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John Leguizamo Speaks Up for Proposed Washington Sq. Park Conservancy

 The comedian and actor, who lives in the Village, supports the formation of a conservancy for Washington Square Park. Critics say it would privatize the park, wresting control away from ordinary people.
John Leguizamo at Village Community Meeting
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WEST VILLAGE — Better known for his comedy routines than his community activism, performer John Leguizamo threw his support Wednesday behind a disputed plan to create a conservancy for Washington Square Park that provide additional upkeep at the iconic public space.

The planned conservancy — proposed by Leguizamo's wife, Justine Leguizamo, and a group of three other Village residents that includes Bulgari jewelry executive Veronica Bulgari — would provide supplemental gardening, sanitation and security services in the bustling green space.

John Leguizamo, a 48-year-old Village resident, attended a Community Board 2 meeting Wednesday night and described visiting the park since his childhood. Growing up, he watched moms sit at the park every day to try to reclaim it from "drug dealers and hooligans," he said to the crowd.

"I applaud anyone who takes action to make the park better, safer and more beautiful," he said.

Parks Department Manhattan Borough Commissioner Bill Castro said Wednesday that the formation of the conservancy, a public-private partnership for which the Parks Department needs to give final approval, would secure reliable funding despite vagaries of the city budget.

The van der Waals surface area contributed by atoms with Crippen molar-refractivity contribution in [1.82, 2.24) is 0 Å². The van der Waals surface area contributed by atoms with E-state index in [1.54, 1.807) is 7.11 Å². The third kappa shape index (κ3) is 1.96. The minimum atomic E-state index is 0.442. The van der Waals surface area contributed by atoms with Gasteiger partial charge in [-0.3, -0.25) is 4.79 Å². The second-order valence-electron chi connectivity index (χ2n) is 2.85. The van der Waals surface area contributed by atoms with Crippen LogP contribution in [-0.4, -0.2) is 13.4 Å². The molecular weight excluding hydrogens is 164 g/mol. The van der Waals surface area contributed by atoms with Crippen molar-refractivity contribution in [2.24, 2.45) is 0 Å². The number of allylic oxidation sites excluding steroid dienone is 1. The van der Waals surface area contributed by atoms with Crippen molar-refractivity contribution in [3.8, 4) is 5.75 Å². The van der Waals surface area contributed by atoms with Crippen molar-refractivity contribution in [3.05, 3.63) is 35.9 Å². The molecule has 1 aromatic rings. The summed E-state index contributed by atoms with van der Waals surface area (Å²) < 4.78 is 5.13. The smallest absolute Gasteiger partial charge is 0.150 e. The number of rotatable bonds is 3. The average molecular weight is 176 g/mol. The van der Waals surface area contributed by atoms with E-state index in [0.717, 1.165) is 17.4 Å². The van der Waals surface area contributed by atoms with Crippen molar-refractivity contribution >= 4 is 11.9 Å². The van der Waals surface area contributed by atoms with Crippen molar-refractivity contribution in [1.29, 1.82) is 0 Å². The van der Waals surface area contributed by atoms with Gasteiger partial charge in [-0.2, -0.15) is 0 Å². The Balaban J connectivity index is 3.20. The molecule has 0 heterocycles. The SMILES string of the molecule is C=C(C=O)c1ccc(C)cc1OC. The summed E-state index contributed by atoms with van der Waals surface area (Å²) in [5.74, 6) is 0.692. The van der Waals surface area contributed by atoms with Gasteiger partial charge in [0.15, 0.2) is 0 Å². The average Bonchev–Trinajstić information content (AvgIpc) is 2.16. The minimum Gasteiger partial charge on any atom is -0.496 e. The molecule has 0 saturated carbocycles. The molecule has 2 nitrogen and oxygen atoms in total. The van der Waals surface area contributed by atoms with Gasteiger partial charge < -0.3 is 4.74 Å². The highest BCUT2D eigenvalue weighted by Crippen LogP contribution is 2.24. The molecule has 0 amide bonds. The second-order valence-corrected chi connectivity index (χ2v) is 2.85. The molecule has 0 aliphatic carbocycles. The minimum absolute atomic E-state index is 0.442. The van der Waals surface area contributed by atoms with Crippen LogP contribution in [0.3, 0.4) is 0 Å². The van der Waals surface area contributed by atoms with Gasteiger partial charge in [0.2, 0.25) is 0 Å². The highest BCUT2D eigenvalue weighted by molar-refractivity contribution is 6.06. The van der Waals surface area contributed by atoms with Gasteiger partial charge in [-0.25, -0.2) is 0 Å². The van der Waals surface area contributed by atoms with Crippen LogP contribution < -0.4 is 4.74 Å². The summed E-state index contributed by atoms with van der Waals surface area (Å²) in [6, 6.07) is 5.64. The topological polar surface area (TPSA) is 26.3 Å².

"It would be a shame, a real shame, to see this park fall prey to the normal things that happen with city parks," he said. "The benefit and the outcome of [the conservancy] will be you can have a park you are consistently proud of."

But critics at the meeting attended by more than 100 people said formation of the conservancy risks the loss of control of the public park to private interests. The conservancy would be funded by foundations and private donors, while its adminstrator would be paid a salary by the city.

"This is very fishy," longtime Community Board 2 member Keen Berger said. "The community board's power is being undercut by this conservancy."

Others asked what could prevent NYU from paying the conservancy to take over the park for private events, pointing to decades-old "friends" groups that have supported the green space. They asked why the Parks Department was not suggesting giving these groups the same power as the conservancy, for which Parks Department administrator Sarah Neilson would serve as director.

Geoffrey Croft of New York City Parks Advocates argued that the Parks Department should be responsible for equitably distributing resources to keep the park beautiful.

"All New Yorkers deserve quality parks, not just those who can pay extra," he said.

Conservancy board member Elizabeth Ely said anyone can be on the board of the group or volunteer on a committee.

Responding to accusations of secrecy regarding the formation of the group, CB2 chair David Gruber said the conservancy has been discussed by board members since last summer.

CB2 will vote on a resolution advising the Parks Department about the conservancy at the CB2 full board meeting at 6 p.m. Thursday, June 20.